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Despite Previous Support, Vitter Now Mum on ‘Louisiana Purchase’

Sen. David Vitter (R-La.) is staying mum on whether he will help defeat a provision in the health care reform bill Republicans have dubbed the “Louisiana Purchase,— even though he has worked all year on the language that would provide $300 million in Medicaid subsidies to his home state.

Republicans have accused Vitter’s Louisiana colleague, Sen. Mary Landrieu (D), of selling her health care vote for the provision.

Vitter said he is “not comfortable— with the Medicaid language being in the health care bill and may vote on a forthcoming GOP amendment by Sen. Tom Coburn (R-Okla.) to strike the provision.

“I’m not comfortable with that fix on this bill. I’d rather see it on the president’s budget next year,— Vitter said.

“He is holding off judgment specifically on the Coburn amendment until it comes forward for an actual vote,— Vitter spokesman Joel DiGrado added.

Vitter likely won’t have to make that choice, since Coburn’s amendment is not expected to reach the floor for a vote. And while Vitter has not publicly stated his opinion, Coburn suggested his Louisiana colleague is at least privately not pleased.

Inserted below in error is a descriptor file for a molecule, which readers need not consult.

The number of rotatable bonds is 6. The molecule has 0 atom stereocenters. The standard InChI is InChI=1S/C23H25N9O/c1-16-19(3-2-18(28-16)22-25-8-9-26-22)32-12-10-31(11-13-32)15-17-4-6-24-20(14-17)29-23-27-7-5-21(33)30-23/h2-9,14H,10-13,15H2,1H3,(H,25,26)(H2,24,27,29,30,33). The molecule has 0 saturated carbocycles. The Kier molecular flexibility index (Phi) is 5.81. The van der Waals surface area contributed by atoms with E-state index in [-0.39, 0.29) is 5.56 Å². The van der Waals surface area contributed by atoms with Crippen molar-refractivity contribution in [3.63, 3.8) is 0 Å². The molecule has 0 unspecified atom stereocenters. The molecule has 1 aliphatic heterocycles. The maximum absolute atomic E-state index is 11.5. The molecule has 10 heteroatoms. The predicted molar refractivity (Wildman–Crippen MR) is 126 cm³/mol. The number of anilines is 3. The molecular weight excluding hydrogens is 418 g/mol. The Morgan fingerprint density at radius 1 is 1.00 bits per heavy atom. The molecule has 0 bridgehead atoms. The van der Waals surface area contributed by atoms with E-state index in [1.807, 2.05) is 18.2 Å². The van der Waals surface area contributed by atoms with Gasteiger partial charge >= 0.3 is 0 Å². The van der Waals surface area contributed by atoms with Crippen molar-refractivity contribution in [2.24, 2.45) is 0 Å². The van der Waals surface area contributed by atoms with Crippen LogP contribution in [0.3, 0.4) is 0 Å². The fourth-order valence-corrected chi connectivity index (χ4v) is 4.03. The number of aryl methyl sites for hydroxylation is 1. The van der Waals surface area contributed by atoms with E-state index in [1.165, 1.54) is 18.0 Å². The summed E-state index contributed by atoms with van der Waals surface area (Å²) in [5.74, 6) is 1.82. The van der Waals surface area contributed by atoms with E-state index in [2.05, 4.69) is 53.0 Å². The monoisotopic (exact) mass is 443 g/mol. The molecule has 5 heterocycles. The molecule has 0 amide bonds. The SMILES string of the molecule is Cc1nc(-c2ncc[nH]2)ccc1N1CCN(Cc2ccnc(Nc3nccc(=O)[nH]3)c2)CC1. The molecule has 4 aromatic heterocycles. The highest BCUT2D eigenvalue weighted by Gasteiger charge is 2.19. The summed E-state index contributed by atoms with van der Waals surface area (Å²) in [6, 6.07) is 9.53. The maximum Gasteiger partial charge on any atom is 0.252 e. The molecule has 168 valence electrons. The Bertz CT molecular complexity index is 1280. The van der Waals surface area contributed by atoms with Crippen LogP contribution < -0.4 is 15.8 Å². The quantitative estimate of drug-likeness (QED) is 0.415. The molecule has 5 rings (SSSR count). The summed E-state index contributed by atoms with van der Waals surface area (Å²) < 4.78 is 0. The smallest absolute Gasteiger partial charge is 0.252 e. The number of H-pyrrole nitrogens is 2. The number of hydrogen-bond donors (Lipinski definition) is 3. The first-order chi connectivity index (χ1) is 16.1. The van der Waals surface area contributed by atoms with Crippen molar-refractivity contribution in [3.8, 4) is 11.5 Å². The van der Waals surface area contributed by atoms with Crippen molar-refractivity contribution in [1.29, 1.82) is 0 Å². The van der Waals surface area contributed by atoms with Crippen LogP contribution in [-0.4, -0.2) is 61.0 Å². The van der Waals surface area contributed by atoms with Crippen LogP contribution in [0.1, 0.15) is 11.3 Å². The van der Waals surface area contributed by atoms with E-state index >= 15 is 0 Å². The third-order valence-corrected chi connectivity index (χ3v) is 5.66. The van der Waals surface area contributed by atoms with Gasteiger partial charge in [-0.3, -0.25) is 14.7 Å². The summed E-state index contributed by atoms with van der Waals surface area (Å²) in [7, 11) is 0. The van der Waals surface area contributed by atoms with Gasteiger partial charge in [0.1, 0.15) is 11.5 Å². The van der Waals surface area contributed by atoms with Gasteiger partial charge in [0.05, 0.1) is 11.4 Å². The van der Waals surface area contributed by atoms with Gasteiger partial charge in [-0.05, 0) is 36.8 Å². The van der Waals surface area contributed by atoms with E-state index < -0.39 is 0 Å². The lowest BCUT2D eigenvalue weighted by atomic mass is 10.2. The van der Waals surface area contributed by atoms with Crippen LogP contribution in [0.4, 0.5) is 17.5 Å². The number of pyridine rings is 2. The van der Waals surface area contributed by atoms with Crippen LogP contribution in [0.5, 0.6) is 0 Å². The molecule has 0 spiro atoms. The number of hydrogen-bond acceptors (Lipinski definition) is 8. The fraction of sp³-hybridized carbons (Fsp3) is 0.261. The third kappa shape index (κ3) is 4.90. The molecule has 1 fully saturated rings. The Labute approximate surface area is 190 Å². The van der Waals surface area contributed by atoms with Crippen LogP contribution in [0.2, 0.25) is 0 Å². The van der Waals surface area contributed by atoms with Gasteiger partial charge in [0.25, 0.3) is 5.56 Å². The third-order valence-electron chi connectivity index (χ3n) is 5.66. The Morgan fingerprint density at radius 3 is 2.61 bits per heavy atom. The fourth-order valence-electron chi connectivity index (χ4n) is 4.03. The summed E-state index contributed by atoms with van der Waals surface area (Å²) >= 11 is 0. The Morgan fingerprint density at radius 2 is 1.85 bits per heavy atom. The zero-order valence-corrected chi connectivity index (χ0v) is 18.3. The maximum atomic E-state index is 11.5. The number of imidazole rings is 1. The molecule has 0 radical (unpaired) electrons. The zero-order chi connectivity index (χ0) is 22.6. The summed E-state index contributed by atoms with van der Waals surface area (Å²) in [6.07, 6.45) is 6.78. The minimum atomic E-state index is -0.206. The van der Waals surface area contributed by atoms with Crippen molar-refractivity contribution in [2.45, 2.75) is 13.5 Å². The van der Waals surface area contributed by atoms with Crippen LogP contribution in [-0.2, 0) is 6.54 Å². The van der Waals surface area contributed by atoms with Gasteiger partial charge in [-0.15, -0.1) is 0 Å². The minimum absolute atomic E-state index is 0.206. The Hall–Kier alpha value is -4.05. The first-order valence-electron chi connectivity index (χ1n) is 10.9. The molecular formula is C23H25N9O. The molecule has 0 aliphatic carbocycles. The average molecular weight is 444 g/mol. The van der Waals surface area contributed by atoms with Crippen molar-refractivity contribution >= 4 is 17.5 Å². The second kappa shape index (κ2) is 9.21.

“My staff and his staff have talked, and they’re not happy with us,— Coburn said.

The provision at issue would increase Medicaid subsidies to states that have been declared a major disaster area in the past seven years. The only states likely to qualify are Hawaii and Louisiana.

The fix has been a pet project for the Louisiana delegation all year. Vitter joined Louisiana Gov. Bobby Jindal (R), Landrieu and Louisiana’s seven House Members at a January meeting to discuss how to advance the Medicaid fix. In September, a Vitter aide reached out to the delegation to sign on to a letter to President Barack Obama to push for the provision, according to an e-mail obtained by Roll Call. It is unclear whether the letter was ever sent.

In the weeks since the Senate’s Nov. 21 vote to begin debate on the health care bill, Republicans have hammered Landrieu on the Medicaid provision and asserted that Majority Leader Harry Reid (D-Nev.) included the language in the overall package in order to “buy— her crucial support. With Landrieu’s backing, Reid secured the necessary 60 votes of his Democratic Conference to begin debate on the health care package.

Indeed, Vitter “finds it extremely offensive that it is being used to buy votes for this government takeover of health care,— spokesman DiGrado said.

The criticism prompted outage from Landrieu, who maintained that “Harry Reid under no circumstances said to me, ‘If you vote for this, I will put [the Medicaid provision] in the bill.’—

Landrieu, who shares a testy relationship with Vitter, has launched into a counteroffensive and will likely ask her Republican counterpart to publicly oppose the Coburn amendment.

“I’m disappointed that he hasn’t spoken out, but I wouldn’t expect him to,— Landrieu said in a brief interview. “But that’s just the way he is. … He’s not a team player, and I think people know that at home.—

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